Q. I hear all the time that some Christians will miss out on the Rapture and be left behind. Can you tell us who are these Christians? On a scale of 1-10, where is the cut-off? Do I need to be a 10, and never sin to go? Does scripture paint this picture in your opinion?
A. I also wonder where the partial rapture advocates place the cut-off. A look at current polls makes me wonder if anyone could qualify based on our behavior. 90% of those who claim to be born again Christians live secular lives and have a secular world view. About 50% don’t believe in the Holy Spirit or that Satan is real. Nearly 40% have never given the first penny to Kingdom work, and 100% percent of us still sin on a regular basis. The divorce rate among Christians is the same as among non-believers and so is the abortion rate.
The partial rapture theory is promoted by “grace plus works” Christians who want to scare everybody into behaving the way they think Christians should behave. Of course they are all convinced they will be going. It’s just the rest of us who have a problem.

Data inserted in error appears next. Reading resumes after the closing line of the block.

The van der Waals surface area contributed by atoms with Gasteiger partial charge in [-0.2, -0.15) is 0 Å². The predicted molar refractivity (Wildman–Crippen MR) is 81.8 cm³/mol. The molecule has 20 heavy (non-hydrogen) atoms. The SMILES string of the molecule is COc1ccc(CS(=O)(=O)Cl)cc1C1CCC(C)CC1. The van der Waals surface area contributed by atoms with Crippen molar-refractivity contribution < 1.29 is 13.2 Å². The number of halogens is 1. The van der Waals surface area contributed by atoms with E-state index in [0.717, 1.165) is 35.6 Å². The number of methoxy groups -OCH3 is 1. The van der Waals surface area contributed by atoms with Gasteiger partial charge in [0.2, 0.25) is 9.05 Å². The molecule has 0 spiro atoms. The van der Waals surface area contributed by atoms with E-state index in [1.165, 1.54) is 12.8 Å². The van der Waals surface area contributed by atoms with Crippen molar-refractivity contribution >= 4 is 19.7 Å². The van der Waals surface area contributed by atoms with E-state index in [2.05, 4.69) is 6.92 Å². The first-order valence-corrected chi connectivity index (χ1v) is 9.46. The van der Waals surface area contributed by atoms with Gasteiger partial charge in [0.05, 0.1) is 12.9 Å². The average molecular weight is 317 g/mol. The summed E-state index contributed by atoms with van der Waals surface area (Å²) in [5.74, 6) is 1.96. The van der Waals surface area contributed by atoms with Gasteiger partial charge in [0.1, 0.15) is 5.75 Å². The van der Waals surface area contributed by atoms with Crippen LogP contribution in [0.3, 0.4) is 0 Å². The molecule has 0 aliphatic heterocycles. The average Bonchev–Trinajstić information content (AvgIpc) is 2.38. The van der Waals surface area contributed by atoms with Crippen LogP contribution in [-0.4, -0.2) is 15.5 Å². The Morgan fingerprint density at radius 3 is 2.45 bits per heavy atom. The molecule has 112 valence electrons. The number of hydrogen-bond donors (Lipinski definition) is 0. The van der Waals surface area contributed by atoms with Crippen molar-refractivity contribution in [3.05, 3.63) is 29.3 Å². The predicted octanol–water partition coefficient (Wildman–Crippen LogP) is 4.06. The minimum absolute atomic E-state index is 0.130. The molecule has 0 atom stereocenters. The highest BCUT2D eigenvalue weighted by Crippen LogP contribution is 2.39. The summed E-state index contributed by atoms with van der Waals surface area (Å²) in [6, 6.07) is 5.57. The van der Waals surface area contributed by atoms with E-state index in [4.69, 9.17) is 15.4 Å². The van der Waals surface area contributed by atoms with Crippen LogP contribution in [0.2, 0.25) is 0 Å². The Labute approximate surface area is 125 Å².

There’s not one word in the Bible to support a partial rapture. According to the Bible, there is just one condition for being included in the Church, and that’s to “Believe in the One He has sent” (John 6:28-29). Believing in the one He sent means believing that Jesus died for our sins and rose again (1 Cor. 15:1-4). Everyone who believes that is in the Church and will go in the rapture.
When he introduced the doctrine of the rapture, Paul only identified two kinds of Christians, those who have died and those who are still living (1 Thes. 4:16-17). The dead will receive new bodies, while the living will have their bodies made perfect. He didn’t mention any other categories of believers either there or in his other teachings on the rapture.
Everything else you hear is some form of legalism invented by man in an effort to impose behavioral standards on others. This is a control issue not a theology issue.